In source material, I have always seen XLT car hardware discussed in a B&O freight car context. QUESTION: has anybody seen XLT hardware mentioned in non-B&O or vendor literature and drawings?
B&O car superintendent John Tatum (during 1915-1941) had 64 rolling stock patents, which B&O allowed him to market under his trade name XLT (short for Excellent-Tatum). Conflict of interest concerns aside, these were available to be specified on B&O rolling stock orders and presumably off B&O as well. It is not clear if he received any royalties, from B&O or other, over or under the table.
Many Tatum XLT freight car parts only made cost sense on B&O, who made parts on the cheap from recovered salvaged feedstock (sheet, rods, etc.) at their Cumberland Forge. Tatum designed hardware and cost justified its use with this in-house capability in mind. Might not be worthwhile at another railroad or carbuilder.
Here are some examples:
- B&O wagontop boxcar and caboose design
- M-27B/F Tatum XLT roof for Evans foldaway auto loader ramps (Sunshine calls this a Mansnard roof, but that is a Loftonism)
- XLT brake step (simply folded sheet metal, no brackets)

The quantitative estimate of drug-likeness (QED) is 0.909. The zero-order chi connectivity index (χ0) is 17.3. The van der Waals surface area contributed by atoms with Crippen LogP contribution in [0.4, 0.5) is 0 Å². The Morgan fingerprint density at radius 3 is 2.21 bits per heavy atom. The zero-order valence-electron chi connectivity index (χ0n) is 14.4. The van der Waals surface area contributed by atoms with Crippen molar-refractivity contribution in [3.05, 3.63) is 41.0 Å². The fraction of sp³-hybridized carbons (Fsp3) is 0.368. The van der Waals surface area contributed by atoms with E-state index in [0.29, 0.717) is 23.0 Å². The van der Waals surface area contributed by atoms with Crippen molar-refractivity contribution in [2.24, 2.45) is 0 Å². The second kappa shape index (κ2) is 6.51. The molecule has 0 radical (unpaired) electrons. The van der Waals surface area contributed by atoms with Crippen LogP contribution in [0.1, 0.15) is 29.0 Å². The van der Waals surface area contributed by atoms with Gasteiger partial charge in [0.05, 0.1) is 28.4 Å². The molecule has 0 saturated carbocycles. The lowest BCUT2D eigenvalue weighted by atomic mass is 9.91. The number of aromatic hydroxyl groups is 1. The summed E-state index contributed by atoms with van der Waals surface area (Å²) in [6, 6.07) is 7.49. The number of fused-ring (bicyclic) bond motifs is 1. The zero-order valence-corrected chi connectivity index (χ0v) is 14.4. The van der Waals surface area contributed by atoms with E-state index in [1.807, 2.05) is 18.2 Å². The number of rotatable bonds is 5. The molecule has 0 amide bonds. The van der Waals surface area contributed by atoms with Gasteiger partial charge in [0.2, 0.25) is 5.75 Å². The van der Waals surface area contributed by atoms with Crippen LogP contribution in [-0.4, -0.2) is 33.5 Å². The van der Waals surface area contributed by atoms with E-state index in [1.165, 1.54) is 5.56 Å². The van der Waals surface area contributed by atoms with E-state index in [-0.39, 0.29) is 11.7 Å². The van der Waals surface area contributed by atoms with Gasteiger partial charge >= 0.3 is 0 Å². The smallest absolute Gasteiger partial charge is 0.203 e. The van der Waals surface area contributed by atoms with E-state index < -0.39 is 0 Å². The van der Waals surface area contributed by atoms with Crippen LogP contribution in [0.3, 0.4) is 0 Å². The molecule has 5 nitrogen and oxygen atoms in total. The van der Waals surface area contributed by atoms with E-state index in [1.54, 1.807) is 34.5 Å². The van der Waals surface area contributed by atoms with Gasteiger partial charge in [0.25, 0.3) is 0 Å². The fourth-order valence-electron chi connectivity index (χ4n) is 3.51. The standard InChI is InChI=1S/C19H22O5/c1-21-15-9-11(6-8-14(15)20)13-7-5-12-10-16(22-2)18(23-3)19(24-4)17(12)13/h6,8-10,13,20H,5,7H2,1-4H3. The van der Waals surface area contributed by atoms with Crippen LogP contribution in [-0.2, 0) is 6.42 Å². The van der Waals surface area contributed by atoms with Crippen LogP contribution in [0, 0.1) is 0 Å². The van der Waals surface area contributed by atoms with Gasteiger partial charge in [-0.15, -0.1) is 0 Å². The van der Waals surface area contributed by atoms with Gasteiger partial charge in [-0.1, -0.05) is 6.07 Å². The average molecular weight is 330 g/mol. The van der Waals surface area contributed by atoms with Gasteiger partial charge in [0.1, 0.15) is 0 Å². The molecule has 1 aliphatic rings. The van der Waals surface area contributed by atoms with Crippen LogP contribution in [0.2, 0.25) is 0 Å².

- XLT rubber pads for passenger car trucks
- M-15j wood boxcar ends (once thought to be vendor Indestructable Ends, but these are actually XLT reinforced ends applied to many B&O wood boxcars of various classes)
- freight car truck designs, archbar and cast
- an endless array of brackets and widgets, many dozens, not all were patented
I have heard of "XLM" hardware in a Frank Murphy car design context. Speculation: since Tatum and carbuilder Murphy knew each other well, perhaps this XLM means Excellent Murphy as a friendly dig at Tatum.
I find myself saying that XLT hardware was B&O only, but I have not studied other railroads' rolling stock in similar depth; and thought this would be a good question to pose to this group.